Velocity Reviews > Recursive function

# Recursive function

Ana Dionísio
Guest
Posts: n/a

 03-05-2013
Hello!

I have to make a script that calculates temperature, but one of the
parameters is the temperature in the iteration before, for example:
temp = (temp_-1)+1

it = 0
temp = 3

it = 1
temp = 3+1

it = 2
temp = 4+1

How can I do this in a simple way?

Thanks a lot!

Dave Angel
Guest
Posts: n/a

 03-05-2013
On 03/05/2013 10:32 AM, Ana Dionísio wrote:
> Hello!
>
> I have to make a script that calculates temperature, but one of the
> parameters is the temperature in the iteration before, for example:
> temp = (temp_-1)+1
>
> it = 0
> temp = 3
>
> it = 1
> temp = 3+1
>
> it = 2
> temp = 4+1
>
> How can I do this in a simple way?
>
> Thanks a lot!
>

Recursion only works when you have a termination condition. Otherwise,
it just loops endlessly (or more specifically until the stack runs out
of room). Still, you don't have a problem that even implies recursion,
just iteration.

For your simple case, there's a simple formula:

def find_temp(it):
return it+3

Methinks you have simplified the problem too far to make any sense.

import itertools
temp = 3
for it in itertools.count():
temp += 1
print it, temp

Warning: that loop will never terminate.

Is this what you were looking for? It uses recursion, and I used <=0
for the termination condition.

def find_temp2(it):
if it <=0: return 3
return find_temp(it-1)

--
DaveA

Vlastimil Brom
Guest
Posts: n/a

 03-05-2013
2013/3/5 Ana Dionísio <(E-Mail Removed)>:
> Hello!
>
> I have to make a script that calculates temperature, but one of the
> parameters is the temperature in the iteration before, for example:
> temp = (temp_-1)+1
>
> it = 0
> temp = 3
>
> it = 1
> temp = 3+1
>
> it = 2
> temp = 4+1
>
> How can I do this in a simple way?
>
> Thanks a lot!
> --
> http://mail.python.org/mailman/listinfo/python-list

Hi,
it is not quite clear from the examples, what should be achieved (I
guess, the actual computation is probably mor complex).
I'd probably approach an iterative computation iteratively, rather
than recursively;
e.g. simply:

def compute_iteratively(starting_value, number_of_iterations):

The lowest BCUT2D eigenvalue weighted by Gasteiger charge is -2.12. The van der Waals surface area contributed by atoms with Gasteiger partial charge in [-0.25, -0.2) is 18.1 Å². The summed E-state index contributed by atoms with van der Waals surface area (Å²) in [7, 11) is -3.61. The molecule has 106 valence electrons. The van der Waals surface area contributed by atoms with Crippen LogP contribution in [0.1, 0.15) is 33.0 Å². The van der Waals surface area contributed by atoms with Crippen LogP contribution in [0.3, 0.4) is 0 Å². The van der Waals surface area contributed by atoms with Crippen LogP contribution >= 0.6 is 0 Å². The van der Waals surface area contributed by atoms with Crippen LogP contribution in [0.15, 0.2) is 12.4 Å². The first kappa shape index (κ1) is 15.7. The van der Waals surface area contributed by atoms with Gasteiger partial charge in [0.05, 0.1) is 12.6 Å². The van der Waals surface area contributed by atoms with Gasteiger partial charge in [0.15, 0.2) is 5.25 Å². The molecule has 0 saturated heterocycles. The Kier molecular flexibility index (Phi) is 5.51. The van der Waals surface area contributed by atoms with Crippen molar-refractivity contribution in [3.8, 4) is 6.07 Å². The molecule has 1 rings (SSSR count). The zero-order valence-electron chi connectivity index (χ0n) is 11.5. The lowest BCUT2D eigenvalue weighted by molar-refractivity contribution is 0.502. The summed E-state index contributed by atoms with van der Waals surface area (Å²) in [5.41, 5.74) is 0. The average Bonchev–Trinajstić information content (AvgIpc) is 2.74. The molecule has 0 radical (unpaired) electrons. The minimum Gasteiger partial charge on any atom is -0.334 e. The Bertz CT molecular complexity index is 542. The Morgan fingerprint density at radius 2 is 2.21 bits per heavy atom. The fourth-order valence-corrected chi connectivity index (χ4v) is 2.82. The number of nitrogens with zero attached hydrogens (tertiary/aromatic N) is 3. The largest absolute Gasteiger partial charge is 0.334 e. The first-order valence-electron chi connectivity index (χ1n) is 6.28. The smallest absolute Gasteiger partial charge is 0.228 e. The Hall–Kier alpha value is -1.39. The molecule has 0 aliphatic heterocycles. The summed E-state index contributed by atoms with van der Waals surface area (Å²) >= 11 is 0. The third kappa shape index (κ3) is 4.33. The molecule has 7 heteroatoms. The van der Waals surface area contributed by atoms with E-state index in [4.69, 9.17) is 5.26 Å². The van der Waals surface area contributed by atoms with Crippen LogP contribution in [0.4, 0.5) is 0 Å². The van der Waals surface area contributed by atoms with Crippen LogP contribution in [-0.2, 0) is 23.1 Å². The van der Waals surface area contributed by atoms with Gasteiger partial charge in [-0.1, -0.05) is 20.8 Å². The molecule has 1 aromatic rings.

tmp = starting_value
for i in range(number_of_iterations):
tmp = tmp + 1
return tmp

print(compute_iteratively(starting_value=7, number_of_iterations=3))

hth,
vbr

Ana Dionísio
Guest
Posts: n/a

 03-05-2013
Yes, I simplified it a lot.

I need to run it 24 times. What I don't really understand is how to put the final temperature (result) in it = 0 in temp_-1 in it =1

Ana Dionísio
Guest
Posts: n/a

 03-05-2013
Yes, I simplified it a lot.

I need to run it 24 times. What I don't really understand is how to put the final temperature (result) in it = 0 in temp_-1 in it =1

Neil Cerutti
Guest
Posts: n/a

 03-05-2013
On 2013-03-05, Ana Dion?sio <(E-Mail Removed)> wrote:
> Yes, I simplified it a lot.
>
> I need to run it 24 times. What I don't really understand is
> how to put the final temperature (result) in it = 0 in temp_-1
> in it =1

One way to compose a function that recurses by calling itself is
to first write the simplest version of the function you can think
of, the version that solves the most trivial form for the
problem.

For example, lets say I want to write a recursive function to
reverse a string (you would never do this except as an exercise),
I'd first write a version that can successfully reverse an empty
string.

def reverse0(s):
if len(s) == 0:
return s

The next most complex problem is a string with one character.
I'll write that next. They key is to write it in terms of the

def reverse1(s):
if len(s) == 1:
return s + reverse0('')

At this point it becomes clear that reverse0 is not needed. I'll
just use a new version of reverse1 instead:

def reverse1(s):
if len(s) <= 1:
return s

The next vesion will be able to handle two characters. I'll write
it to use my previously composed reverse1 function.

def reverse2(s):
if len(s) == 2:
return s[-1] + reverse1(s[:-1])

And so on:

def reverse3(s):
if len(s) == 3:
return s[-1] + reverse2(s[:-1])

def reverse4(s):
if len(s) == 4:
return s[-1] + reverse3(s[:-1])

By this time a pattern has emerged; every version of reverse
after reverse1 is exactly the same. I can now write my recursive
reverse function.

def reverse_any(s):
if len(s) <= 1:
return s
else:
return s[-1] + reverse_any(s[:-1])

Try this exercise with your conversion problem and see if you can
make progress.

--
Neil Cerutti